Zaki Ibrahim on why she's looking forward to her performance at Nightscape

"While the show will essentially be a live musical concert it will also tell a story and be a kind of ceremonial, healing."
Zaki Ibrahim image by Gillian Mapp
Zaki Ibrahim image by Gillian Mapp

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South African-Canadian artist Zaki Ibrahim recently did a sold out performance for the release of her new album, The Secret Life of Planets in Toronto. But she says, it is her upcoming performance at Nightscape at Design Indaba that she has been anticipating and planning around.

“When we began the conversation of performing at the Design Indaba, the most exciting part was the encouragement and support in wanting to provide an immersive experience.  While the show will essentially be a live musical concert it will also tell a story and be a kind of ceremonial, healing.”

The album was released days before boarding a plane from Toronto, through Ethiopia to Cape Town.  The Toronto release show was "a sold out, emotional and ecstatic event," adds Ibrahim. But she says that the preparation for her one-of-a-kind performance at Nightscape feels like a more profound release.

Nighscape is an urban night festival that happens as part of Design Indaba Festival of Creativity where the Artscape Piazza is turned into a creative playground featuring a special installation by our speaker and designer, Morag Myerscough. There will also be film screenings, food experiences, pop-up galleries and plenty of unique performances from artists created especially for Design Indaba's audiences.

Ibrahim adds: "I am working with an Inka Kendzia, a visual alchemist I had been hoping to collaborate with for a long time. I’m excited to share this special moment with the City of Cape Town and what an amazing festival to be able to do it.”

The Secret Life of Planets, which was released last month, is a follow up to her last full-length album, Every Opposite. The latter came out in 2012 and earned her a nomination for the 2013 Polaris Music Prize.

The first single off her new album is called Cold Feet.

This new album has already earned her good review with Anupa Mistry declaring on Pitchfork: “Ibrahim’s space odyssey somehow feels like both the dewy coast of British Columbia, where she was born, and South Africa’s sun-blanched expanse. Musically, she’s connecting a lineage of black styles across eras and oceans.”

Music has always been a part of her life. Her late father Zane Ibrahim was one of the founders of Cape Town community radio station, Bush Radio. She grew up between South Africa, Canada, the UK, Lebanon and France.

After spending a few years living in Cape Town and Johannesburg, she is back in Canada, living in Toronto.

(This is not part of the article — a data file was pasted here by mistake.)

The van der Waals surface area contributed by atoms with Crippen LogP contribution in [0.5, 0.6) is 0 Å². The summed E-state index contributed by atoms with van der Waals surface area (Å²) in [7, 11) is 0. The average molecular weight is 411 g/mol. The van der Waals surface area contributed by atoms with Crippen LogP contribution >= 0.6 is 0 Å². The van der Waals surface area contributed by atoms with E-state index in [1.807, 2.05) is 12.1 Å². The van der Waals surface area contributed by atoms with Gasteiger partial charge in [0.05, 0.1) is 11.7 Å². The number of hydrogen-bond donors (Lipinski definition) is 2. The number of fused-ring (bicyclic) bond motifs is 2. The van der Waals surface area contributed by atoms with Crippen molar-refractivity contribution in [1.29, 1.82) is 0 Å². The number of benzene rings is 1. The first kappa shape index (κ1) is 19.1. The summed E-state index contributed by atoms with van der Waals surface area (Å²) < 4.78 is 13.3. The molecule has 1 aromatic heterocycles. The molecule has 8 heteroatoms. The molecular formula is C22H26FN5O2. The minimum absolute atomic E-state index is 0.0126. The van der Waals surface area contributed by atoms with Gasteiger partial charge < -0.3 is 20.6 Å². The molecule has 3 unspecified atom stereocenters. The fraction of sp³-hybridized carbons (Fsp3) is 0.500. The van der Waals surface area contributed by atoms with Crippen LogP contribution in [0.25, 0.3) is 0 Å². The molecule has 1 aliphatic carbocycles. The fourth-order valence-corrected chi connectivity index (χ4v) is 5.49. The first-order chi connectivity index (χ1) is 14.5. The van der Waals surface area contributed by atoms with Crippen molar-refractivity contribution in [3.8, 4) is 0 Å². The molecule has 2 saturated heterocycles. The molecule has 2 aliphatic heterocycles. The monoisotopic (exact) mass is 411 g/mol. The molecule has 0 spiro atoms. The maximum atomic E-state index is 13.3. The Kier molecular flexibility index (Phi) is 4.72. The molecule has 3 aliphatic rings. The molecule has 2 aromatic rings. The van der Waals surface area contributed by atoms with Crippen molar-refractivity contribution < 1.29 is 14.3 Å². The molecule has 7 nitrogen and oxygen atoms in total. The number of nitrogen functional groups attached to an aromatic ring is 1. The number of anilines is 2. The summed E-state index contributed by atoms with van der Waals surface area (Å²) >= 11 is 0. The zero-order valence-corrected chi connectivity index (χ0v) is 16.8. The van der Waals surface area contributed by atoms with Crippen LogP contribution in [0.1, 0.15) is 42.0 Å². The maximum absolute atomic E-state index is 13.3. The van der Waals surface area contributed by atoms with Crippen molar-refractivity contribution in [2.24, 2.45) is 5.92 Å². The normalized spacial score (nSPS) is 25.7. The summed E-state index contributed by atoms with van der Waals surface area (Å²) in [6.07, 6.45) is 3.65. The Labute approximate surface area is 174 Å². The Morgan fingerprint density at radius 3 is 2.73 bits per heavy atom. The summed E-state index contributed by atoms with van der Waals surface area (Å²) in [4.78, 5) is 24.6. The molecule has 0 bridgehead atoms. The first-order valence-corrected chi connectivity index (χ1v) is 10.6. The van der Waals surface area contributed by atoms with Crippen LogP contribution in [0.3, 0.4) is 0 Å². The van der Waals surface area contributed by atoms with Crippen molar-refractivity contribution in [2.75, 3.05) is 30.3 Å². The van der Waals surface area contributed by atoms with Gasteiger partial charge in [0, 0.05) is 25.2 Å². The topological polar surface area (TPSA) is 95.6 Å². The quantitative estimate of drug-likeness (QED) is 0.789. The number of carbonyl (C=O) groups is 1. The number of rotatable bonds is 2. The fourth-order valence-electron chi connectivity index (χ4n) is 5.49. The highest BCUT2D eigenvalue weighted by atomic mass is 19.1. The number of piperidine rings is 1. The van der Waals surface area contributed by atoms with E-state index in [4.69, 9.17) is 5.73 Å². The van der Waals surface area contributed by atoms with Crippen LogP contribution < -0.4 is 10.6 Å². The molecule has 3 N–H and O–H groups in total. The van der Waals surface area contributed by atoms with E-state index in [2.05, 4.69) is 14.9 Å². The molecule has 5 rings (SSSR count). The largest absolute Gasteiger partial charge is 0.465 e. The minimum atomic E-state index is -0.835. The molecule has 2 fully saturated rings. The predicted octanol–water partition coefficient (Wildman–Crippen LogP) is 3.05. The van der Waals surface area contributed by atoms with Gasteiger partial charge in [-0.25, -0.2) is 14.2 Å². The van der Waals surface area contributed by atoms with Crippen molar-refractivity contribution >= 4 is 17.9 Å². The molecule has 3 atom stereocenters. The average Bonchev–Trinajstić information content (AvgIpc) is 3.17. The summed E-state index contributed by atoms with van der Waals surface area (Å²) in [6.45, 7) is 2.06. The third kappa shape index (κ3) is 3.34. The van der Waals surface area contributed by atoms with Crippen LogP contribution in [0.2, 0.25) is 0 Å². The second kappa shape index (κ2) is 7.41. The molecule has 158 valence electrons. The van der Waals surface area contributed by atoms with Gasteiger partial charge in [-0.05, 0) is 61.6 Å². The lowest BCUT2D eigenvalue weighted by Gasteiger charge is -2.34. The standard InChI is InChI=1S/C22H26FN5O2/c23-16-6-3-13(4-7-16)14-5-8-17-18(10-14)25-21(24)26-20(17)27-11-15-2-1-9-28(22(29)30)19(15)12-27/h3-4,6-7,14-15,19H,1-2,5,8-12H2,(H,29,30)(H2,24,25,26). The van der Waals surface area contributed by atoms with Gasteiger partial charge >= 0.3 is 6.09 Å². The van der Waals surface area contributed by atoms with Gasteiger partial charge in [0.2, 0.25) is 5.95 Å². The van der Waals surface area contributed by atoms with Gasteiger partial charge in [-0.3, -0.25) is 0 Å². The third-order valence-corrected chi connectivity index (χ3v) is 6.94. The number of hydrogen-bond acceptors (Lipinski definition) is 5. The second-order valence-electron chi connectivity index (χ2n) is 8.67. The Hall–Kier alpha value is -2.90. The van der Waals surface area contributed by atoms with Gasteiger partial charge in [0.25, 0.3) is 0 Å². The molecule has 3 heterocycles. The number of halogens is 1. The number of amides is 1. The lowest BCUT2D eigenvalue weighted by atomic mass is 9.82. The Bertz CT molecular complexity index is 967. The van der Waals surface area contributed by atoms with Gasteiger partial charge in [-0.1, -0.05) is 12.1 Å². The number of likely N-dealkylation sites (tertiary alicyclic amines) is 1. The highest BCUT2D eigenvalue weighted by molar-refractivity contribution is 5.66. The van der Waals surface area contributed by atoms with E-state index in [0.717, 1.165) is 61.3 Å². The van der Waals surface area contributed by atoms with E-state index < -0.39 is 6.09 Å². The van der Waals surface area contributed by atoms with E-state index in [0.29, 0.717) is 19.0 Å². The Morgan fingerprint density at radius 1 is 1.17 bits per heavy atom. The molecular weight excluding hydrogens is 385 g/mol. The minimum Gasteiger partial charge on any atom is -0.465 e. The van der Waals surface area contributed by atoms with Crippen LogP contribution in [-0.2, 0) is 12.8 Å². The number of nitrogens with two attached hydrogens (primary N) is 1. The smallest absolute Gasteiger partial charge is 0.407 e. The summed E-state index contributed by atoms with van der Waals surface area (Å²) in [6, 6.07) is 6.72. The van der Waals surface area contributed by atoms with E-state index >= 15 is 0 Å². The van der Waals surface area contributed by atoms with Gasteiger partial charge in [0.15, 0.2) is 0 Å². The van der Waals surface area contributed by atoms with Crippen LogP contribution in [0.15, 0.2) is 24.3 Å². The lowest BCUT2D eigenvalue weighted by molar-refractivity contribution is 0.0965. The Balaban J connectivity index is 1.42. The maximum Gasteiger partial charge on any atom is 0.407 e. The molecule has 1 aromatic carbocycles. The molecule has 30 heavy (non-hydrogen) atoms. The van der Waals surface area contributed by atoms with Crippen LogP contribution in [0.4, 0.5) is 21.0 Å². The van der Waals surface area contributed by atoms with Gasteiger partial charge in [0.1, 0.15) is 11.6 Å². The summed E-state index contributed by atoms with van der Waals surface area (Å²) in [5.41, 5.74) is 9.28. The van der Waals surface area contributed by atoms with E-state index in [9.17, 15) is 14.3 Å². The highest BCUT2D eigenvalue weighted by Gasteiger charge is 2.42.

“I've come to accept and understand that I have been nomadic since day one.  Perhaps something in my DNA, cellular memory, lineage or just the type of spirit that I am.  I believe that movement is healthy.  Making things, creating, expressing...all a beautiful form of therapy and a healer.”

She continues: “I've never been able to figure out exactly where my soul feels the most indigenous to. I've always had a feeling that space is the place.  Perhaps a layered lineage of migration and movement.  This latest move to base myself and my new family, husband and child in Toronto, was probably due to the work around this album and creating some structure and consistency. Let's see how long that idea lasts though. For now, Toronto is sharp.”

Her approach to making music is about sinking into projects like a fine artist or a novelist would, with the creation of a story arc, the visual expression of a sound as well as having a good sci-fi twist to give love its very own governing system.

She and co-producer, Alister Johnson, had began working on the album by talking about integrity, texture and using tone as a way of carrying meaning. 

“Alister is a vinyl collector and travelled to South Africa to work on our album and dig deep for rare and forgotten vinyl. I was opened up to the way he listened to music as well as his production techniques. We definitely taught each other through the process. About halfway through, we were joined by another young producer and writer by the name of Casey MQ.”

Ibrahim says that the three of them went deep, listened to countless texture, tones and far from perfect recordings.

“We sought out a certain feel. We wanted to deliver an uncompromised album and build it from osmosis of our emotional and spiritual experience and at the same time, fall fearlessly into whatever guilty pleasure needed to feature.”

She continues: “The album speaks scientifically about non-linear timelines, matter and energy being continual, with the idea that everything that exists now, has always existed and how the ‘Music of the Spheres’ is a very real thing.

“The album is an analogue album, borrowing from important eras in soulful pop music, with a nod to nostalgia and distinct newness.  Songs got super deep.  I lost my father and became a mother and everything just rolled into a timeless catharsis, that I will forever be grateful for and utterly humbled by. Otherwise, I feel that it is a joyful and effervescent body of work that I feel really proud of.”

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